The distribution of power within the Indian democracy is based on a gamut of overarching traditional conditions that influence the way society votes. Major determinants in the system include religion, caste, regions and communities. Voting for candidates based on cultural sameness obfuscates the motive behind democracy. However, these factors have continued to be extremely influential for Indian voters. Real time issues such as lack of development, corruption and women’s issues have so far been relegated to the background of Indian politics. However, the country has been observing a new wave of late. The nation is gradually awakening to a fresh conscience. The rise against corruption in political spaces and call for enhancement of women’s safety in the country are inspiring phenomena. Yet, the power of female voters is yet to be fully realised and gender issues continue to be marginalised from the political domain.
Political Parties: The Case of Missing Women
The number of women who vote in elections and the nature of women’s voting choices are indicative of women’s increased political engagement and participation. However, this is only one element of political participation and women are increasingly presented as voters but not as participants within governance structures. Women are extremely under-represented within all major parties and the patriarchal nature of party structures excludes and discriminates against women who choose to defy social expectations and actively participate in politics.
There are two types of political parties within Indian politics; the first are membership-based parties that hold regular party elections and the second are family dynasties. The majority of the country’s political parties fall into the second category. These parties are extremely patriarchal and women are largely excluded from engaging with party decision-making processes and are not allocated tickets to contest elections. However, the patriarchal foundations of membership-based parties also influences their engagement with women as voters, political actors, and potential representatives and women do not make up more than 10 percent of any party’s membership based at either the state or national level.
The two major political parties in the country, the Indian National Congress and the Bharatiya Janata Party, have both reserved 33% of seats for women in all decision-making bodies within the party. However, these reservations are not being implemented and women continue to be marginalised from decision-making bodies and are not allocated tickets to contest elections. Only 556 women contested the 2009 national election out of 8070 candidates and only 59 of these women were successful in winning their seats. Without the support of political parties it is difficult for women to overcome the challenges they face when entering politics. Women often do not even have the necessary resources to compete with their male counterparts, they are restricted by the widespread perception that men are stronger and more effective leaders, and in many cases they are unable to navigate the political hierarchies of the contemporary political arena without the patronage of male leaders.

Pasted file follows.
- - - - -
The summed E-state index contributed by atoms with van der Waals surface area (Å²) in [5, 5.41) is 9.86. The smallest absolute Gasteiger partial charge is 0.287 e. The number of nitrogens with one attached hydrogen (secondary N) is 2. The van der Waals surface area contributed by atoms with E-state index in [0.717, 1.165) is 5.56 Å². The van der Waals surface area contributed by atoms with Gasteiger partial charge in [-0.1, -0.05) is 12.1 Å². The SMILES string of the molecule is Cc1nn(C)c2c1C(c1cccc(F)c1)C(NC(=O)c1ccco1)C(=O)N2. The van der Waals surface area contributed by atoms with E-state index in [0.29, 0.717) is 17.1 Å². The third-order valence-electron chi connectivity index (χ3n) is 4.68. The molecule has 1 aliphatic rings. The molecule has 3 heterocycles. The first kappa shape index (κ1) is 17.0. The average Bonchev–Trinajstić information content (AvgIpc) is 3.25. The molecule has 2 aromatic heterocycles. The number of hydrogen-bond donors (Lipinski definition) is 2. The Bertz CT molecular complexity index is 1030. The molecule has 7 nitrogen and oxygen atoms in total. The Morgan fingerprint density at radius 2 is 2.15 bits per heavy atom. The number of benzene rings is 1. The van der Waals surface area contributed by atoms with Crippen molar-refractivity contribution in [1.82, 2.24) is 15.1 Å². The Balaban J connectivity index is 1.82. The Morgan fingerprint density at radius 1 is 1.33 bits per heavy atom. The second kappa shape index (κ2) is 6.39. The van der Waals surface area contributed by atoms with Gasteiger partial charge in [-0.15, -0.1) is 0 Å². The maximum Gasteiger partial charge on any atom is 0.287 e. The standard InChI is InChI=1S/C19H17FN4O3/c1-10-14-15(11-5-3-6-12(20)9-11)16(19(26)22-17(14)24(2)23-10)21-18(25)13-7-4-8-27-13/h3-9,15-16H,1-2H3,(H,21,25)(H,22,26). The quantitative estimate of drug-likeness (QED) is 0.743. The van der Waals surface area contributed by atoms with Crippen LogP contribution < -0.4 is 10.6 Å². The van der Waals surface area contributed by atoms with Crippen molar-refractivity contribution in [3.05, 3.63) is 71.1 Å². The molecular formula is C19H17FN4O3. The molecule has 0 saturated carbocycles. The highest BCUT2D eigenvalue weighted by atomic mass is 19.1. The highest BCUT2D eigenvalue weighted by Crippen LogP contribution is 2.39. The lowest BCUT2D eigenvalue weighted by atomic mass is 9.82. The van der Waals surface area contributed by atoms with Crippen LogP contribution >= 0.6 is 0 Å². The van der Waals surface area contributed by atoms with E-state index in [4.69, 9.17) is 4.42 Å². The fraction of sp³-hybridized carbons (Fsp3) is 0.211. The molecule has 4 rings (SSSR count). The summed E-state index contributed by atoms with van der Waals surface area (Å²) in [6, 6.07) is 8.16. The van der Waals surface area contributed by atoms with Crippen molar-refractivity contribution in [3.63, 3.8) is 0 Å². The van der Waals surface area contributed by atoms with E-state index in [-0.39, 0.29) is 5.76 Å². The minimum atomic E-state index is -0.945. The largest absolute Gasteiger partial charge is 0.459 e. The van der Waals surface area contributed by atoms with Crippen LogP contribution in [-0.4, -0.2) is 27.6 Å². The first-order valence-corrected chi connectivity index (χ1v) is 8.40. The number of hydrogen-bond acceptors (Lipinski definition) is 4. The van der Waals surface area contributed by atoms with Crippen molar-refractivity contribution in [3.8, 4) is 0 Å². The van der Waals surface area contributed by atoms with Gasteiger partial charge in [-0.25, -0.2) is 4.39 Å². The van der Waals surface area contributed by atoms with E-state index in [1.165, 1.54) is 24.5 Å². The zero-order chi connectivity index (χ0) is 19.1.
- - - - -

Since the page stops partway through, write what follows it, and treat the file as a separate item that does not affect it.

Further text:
Women’s exclusion from policy-making bodies has led to inappropriate responses to women’s issues and gender insensitive policy-making more broadly. Since the gang rape and murder of a 23-year-old woman in Delhi on 16 December 2012, women’s safety and security has come onto the political agenda. However, the approach taken by the government has been extremely patriarchal and patronising. Rather than highlighting women’s rights to live in a safe and secure environment without any fear of violence, the government has presented women as defenceless, weak and in need of protection. This regressive approach focuses on the female victims rather than the male perpetrators and exemplifies the patriarchal and insensitive nature of India’s parliament to women’s issues.
In contrast to national and state level politics women’s political participation in local politics is significantly higher. In 1992 the Government of India passed the 73rd and 74th Constitutional amendments, which reserved 33 percent of seats for women in local governance bodies across the country, which are known as Panchayati Raj Institutions. The reservation works on a rotational basis in which 33% of constituencies are reserved for women for one term of government at which point the reservation rotates to another constituency. The reservation of seats is chosen at random or by lottery. India has a direct voting system, which means that in each reserved constituency only women candidates are able to contest the election and each community member who is eligible to vote selects their preferred candidate. Using the first past the post methodology, the woman with the most votes is then elected to represent the electorate.
After completing their term women elected representatives can re-contest their seats, however, the candidacy is once again opened up to men. Since the implementation of the reservation system women’s political participation in local self-governance has skyrocketed. Currently, over 1.5 million women hold positions in Panchayati Raj institutions, 36.8 percent of all those elected. The emergence of successful and effective women leaders has led many states to voluntarily increase the reservation of seats for women to 50 percent. In states such as Bihar, which has increased the reservation to 50%, women make up 54 percent of all elected representatives at the Panchayat level.